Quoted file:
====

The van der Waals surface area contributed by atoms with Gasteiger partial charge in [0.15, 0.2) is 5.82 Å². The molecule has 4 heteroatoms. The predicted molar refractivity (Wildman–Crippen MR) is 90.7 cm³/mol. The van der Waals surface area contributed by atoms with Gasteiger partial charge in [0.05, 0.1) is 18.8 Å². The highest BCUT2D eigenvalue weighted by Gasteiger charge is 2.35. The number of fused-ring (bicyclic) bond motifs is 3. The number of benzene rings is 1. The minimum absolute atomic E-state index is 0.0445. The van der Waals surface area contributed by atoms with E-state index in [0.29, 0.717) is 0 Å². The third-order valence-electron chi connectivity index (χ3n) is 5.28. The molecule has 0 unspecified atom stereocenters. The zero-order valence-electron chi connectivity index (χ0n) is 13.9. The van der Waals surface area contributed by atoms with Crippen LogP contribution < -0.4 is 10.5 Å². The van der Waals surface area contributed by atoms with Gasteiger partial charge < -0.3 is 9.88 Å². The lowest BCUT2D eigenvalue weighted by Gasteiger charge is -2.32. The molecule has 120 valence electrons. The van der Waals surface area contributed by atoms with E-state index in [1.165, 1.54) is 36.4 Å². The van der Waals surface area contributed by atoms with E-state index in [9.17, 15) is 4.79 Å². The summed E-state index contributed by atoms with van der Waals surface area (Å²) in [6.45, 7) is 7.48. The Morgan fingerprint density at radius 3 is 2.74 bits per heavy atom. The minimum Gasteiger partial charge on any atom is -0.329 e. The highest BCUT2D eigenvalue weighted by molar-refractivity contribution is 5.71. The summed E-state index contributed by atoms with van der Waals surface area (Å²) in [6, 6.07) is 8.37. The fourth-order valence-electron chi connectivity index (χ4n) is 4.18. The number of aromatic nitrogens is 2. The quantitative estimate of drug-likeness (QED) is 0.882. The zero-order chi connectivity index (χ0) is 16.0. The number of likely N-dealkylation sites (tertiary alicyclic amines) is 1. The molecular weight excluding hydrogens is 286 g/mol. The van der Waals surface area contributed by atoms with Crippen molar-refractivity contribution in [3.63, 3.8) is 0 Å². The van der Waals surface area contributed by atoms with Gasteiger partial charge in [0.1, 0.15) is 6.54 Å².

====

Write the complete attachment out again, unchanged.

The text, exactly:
The van der Waals surface area contributed by atoms with Gasteiger partial charge in [0.15, 0.2) is 5.82 Å². The molecule has 4 heteroatoms. The predicted molar refractivity (Wildman–Crippen MR) is 90.7 cm³/mol. The van der Waals surface area contributed by atoms with Gasteiger partial charge in [0.05, 0.1) is 18.8 Å². The highest BCUT2D eigenvalue weighted by Gasteiger charge is 2.35. The number of fused-ring (bicyclic) bond motifs is 3. The number of benzene rings is 1. The minimum absolute atomic E-state index is 0.0445. The van der Waals surface area contributed by atoms with E-state index in [0.29, 0.717) is 0 Å². The third-order valence-electron chi connectivity index (χ3n) is 5.28. The molecule has 0 unspecified atom stereocenters. The zero-order valence-electron chi connectivity index (χ0n) is 13.9. The van der Waals surface area contributed by atoms with Crippen LogP contribution < -0.4 is 10.5 Å². The van der Waals surface area contributed by atoms with Gasteiger partial charge < -0.3 is 9.88 Å². The lowest BCUT2D eigenvalue weighted by Gasteiger charge is -2.32. The molecule has 120 valence electrons. The van der Waals surface area contributed by atoms with E-state index in [1.165, 1.54) is 36.4 Å². The van der Waals surface area contributed by atoms with E-state index in [9.17, 15) is 4.79 Å². The summed E-state index contributed by atoms with van der Waals surface area (Å²) in [6.45, 7) is 7.48. The Morgan fingerprint density at radius 3 is 2.74 bits per heavy atom. The minimum Gasteiger partial charge on any atom is -0.329 e. The highest BCUT2D eigenvalue weighted by molar-refractivity contribution is 5.71. The summed E-state index contributed by atoms with van der Waals surface area (Å²) in [6, 6.07) is 8.37. The fourth-order valence-electron chi connectivity index (χ4n) is 4.18. The number of aromatic nitrogens is 2. The quantitative estimate of drug-likeness (QED) is 0.882. The zero-order chi connectivity index (χ0) is 16.0. The number of likely N-dealkylation sites (tertiary alicyclic amines) is 1. The molecular weight excluding hydrogens is 286 g/mol. The van der Waals surface area contributed by atoms with Crippen molar-refractivity contribution in [3.63, 3.8) is 0 Å². The van der Waals surface area contributed by atoms with Gasteiger partial charge in [0.1, 0.15) is 6.54 Å².